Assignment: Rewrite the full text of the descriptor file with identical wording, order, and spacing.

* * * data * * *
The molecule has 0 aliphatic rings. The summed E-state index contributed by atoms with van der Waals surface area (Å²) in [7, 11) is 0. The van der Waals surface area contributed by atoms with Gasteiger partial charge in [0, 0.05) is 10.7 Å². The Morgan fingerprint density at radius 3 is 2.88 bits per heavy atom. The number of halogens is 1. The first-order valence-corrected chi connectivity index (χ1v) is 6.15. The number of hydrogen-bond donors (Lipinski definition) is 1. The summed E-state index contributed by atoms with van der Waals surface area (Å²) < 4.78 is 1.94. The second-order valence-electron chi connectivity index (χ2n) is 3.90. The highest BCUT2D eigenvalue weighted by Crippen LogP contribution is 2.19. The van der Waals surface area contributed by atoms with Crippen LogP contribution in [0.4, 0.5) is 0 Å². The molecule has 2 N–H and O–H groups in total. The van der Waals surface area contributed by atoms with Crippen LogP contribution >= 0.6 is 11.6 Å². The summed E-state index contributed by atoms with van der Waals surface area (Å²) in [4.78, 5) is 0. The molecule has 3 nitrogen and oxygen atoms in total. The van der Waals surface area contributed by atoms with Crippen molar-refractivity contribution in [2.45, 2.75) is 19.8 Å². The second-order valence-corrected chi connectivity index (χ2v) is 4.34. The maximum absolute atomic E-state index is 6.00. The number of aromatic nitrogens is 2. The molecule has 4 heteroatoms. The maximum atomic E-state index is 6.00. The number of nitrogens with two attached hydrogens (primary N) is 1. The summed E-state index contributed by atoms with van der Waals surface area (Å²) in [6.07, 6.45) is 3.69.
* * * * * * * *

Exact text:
The molecule has 0 aliphatic rings. The summed E-state index contributed by atoms with van der Waals surface area (Å²) in [7, 11) is 0. The van der Waals surface area contributed by atoms with Gasteiger partial charge in [0, 0.05) is 10.7 Å². The Morgan fingerprint density at radius 3 is 2.88 bits per heavy atom. The number of halogens is 1. The first-order valence-corrected chi connectivity index (χ1v) is 6.15. The number of hydrogen-bond donors (Lipinski definition) is 1. The summed E-state index contributed by atoms with van der Waals surface area (Å²) < 4.78 is 1.94. The second-order valence-electron chi connectivity index (χ2n) is 3.90. The highest BCUT2D eigenvalue weighted by Crippen LogP contribution is 2.19. The van der Waals surface area contributed by atoms with Crippen LogP contribution in [0.4, 0.5) is 0 Å². The molecule has 2 N–H and O–H groups in total. The van der Waals surface area contributed by atoms with Crippen LogP contribution >= 0.6 is 11.6 Å². The summed E-state index contributed by atoms with van der Waals surface area (Å²) in [4.78, 5) is 0. The molecule has 3 nitrogen and oxygen atoms in total. The van der Waals surface area contributed by atoms with Crippen molar-refractivity contribution in [2.45, 2.75) is 19.8 Å². The second-order valence-corrected chi connectivity index (χ2v) is 4.34. The maximum absolute atomic E-state index is 6.00. The number of aromatic nitrogens is 2. The molecule has 4 heteroatoms. The maximum atomic E-state index is 6.00. The number of nitrogens with two attached hydrogens (primary N) is 1. The summed E-state index contributed by atoms with van der Waals surface area (Å²) in [6.07, 6.45) is 3.69.